How does the initial presentation of major depressive disorder (clinical depression) vary in adults, children, and elderly persons?

Updated: Mar 28, 2019
  • Author: Jerry L Halverson, MD; Chief Editor: David Bienenfeld, MD  more...
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Answer

Patients with major depressive disorder may not initially present with a complaint of low mood, anhedonia, or other typical symptoms. In the primary care setting, where many of these patients first seek treatment, the presenting complaints often can be somatic (e.g., fatigue, headache, abdominal distress, or change in weight). Patients may complain more of irritability or difficulty concentrating than of sadness or low mood.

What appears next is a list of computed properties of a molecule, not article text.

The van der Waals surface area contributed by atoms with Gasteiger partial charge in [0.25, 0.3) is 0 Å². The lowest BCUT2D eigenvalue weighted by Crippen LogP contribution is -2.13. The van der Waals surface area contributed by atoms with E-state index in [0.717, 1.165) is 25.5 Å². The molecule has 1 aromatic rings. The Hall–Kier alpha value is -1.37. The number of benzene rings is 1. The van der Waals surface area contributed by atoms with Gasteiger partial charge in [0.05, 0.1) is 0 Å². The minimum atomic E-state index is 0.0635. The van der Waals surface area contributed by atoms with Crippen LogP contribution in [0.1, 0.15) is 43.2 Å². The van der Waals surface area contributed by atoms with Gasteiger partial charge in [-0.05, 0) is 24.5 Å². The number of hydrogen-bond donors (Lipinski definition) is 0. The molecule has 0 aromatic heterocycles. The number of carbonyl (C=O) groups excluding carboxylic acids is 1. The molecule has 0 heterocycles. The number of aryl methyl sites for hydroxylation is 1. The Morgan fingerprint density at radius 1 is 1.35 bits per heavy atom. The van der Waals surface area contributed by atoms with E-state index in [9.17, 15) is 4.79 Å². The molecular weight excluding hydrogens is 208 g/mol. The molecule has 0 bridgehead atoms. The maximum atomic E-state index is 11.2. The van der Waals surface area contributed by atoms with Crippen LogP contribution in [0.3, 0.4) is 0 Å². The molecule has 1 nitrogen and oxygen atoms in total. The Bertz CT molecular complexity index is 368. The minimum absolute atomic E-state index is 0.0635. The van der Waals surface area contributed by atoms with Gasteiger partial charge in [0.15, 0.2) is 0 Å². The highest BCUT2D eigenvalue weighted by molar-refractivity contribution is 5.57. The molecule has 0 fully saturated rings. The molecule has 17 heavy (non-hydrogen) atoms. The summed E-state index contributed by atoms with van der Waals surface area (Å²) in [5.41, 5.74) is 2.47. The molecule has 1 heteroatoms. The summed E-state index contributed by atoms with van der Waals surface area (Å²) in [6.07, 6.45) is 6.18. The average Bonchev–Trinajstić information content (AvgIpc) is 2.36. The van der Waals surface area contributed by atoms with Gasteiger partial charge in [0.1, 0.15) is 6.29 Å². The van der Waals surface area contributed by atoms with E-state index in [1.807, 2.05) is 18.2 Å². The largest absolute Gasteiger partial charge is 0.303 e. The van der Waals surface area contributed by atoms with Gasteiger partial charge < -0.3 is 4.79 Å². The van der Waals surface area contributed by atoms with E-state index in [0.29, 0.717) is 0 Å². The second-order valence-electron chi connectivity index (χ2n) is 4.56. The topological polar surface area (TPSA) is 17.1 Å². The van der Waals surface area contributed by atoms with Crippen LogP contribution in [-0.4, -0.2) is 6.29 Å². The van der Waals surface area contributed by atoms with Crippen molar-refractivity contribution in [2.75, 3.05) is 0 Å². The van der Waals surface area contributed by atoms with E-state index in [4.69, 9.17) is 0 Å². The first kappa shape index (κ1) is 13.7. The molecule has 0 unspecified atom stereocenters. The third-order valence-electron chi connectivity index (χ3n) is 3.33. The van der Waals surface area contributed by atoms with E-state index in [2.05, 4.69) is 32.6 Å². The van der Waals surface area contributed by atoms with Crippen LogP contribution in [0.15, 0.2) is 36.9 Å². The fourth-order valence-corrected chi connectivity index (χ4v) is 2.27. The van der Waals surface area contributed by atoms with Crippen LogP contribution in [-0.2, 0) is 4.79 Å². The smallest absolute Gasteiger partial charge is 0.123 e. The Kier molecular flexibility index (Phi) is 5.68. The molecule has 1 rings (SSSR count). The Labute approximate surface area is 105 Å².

Children with major depressive disorder may also present with initially misleading symptoms such as irritability, decline in school performance, or social withdrawal. Elderly persons may present with confusion or a general decline in functioning; they also experience more somatic complaints, cognitive symptoms, and fewer complaints of sad or dysphoric mood.


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